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  • Print publication year: 2019
  • Online publication date: March 2020

13 - Mozart and Amadeus

Summary

During the annual meeting of the American Musicological Society (AMS) in the year 1996, the society sponsored a first-ever panel devoted to exploring a new dis-cipline within our discipline, namely, film as musicology (ossia: musicology as film criticism). I was asked to consider Milos Forman's cinematic version of Peter Shaffer's sensational play Amadeus. It was certainly about time for such an effort, consider-ing how many times members of our profession had been asked: “Was Mozart really like that?” or “Were there really such creatures as castrati—and were they really like that?” In short: Hollywood had discovered the romance of music history and had become infatuated with it (if not necessarily with us). But before true love could take hold with its new object of desire, Tinseltown evidently was convinced that cosmetic surgery was necessary—minor or major (no pun intended) as the case may be. But since, for the love object, the more radical the surgery, the greater the risk of disfigurement, perhaps fatally so, it would seem to have fallen to music scholars, if to anyone, to be on guard—prepared to do battle, if necessary, but not to assume that they are destined to be up against an inevitably hostile antagonist.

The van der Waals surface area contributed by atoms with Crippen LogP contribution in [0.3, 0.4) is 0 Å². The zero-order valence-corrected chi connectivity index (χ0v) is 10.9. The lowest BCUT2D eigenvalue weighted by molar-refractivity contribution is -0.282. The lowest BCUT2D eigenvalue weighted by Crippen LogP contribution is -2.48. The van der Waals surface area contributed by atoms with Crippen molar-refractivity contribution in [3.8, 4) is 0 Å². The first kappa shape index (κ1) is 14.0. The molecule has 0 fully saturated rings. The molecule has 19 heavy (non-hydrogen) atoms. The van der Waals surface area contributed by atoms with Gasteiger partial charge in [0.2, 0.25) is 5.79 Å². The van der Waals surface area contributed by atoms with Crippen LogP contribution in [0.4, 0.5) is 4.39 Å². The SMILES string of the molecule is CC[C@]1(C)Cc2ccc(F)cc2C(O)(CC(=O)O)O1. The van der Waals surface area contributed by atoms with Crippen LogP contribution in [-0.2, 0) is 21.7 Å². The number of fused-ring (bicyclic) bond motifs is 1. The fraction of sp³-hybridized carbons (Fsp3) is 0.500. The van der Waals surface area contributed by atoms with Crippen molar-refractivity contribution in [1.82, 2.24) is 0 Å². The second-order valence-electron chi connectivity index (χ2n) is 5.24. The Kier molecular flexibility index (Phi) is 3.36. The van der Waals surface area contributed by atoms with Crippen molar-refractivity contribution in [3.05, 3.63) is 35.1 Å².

I suggested to my colleagues that before any of us were tempted to seek the thrilling rush of the sense of intellectual and moral superiority by bashing Hollywood for falsifying the facts of music history (and in the process perhaps risking no little embarrassment), we would do well to pause for a moment and consider: what would we think of, say, any historians of ancient history who would rake Shakespeare, or Handel, over the coals for what they had done to the historical Julius Caesar? If their gripe were solely with the undisputed circumstance that hard facts had been disre-garded, rearranged, deliberately distorted, or even completely made up, well, then, I think we might be inclined to dismiss the criticism, to put it mildly, as missing the point. The poetic license, after all, is a license, if not to kill, then at least to maim, the literal truth. Such criticism would also fail to acknowledge the manifestly differ-ent purposes of historiography and dramaturgy.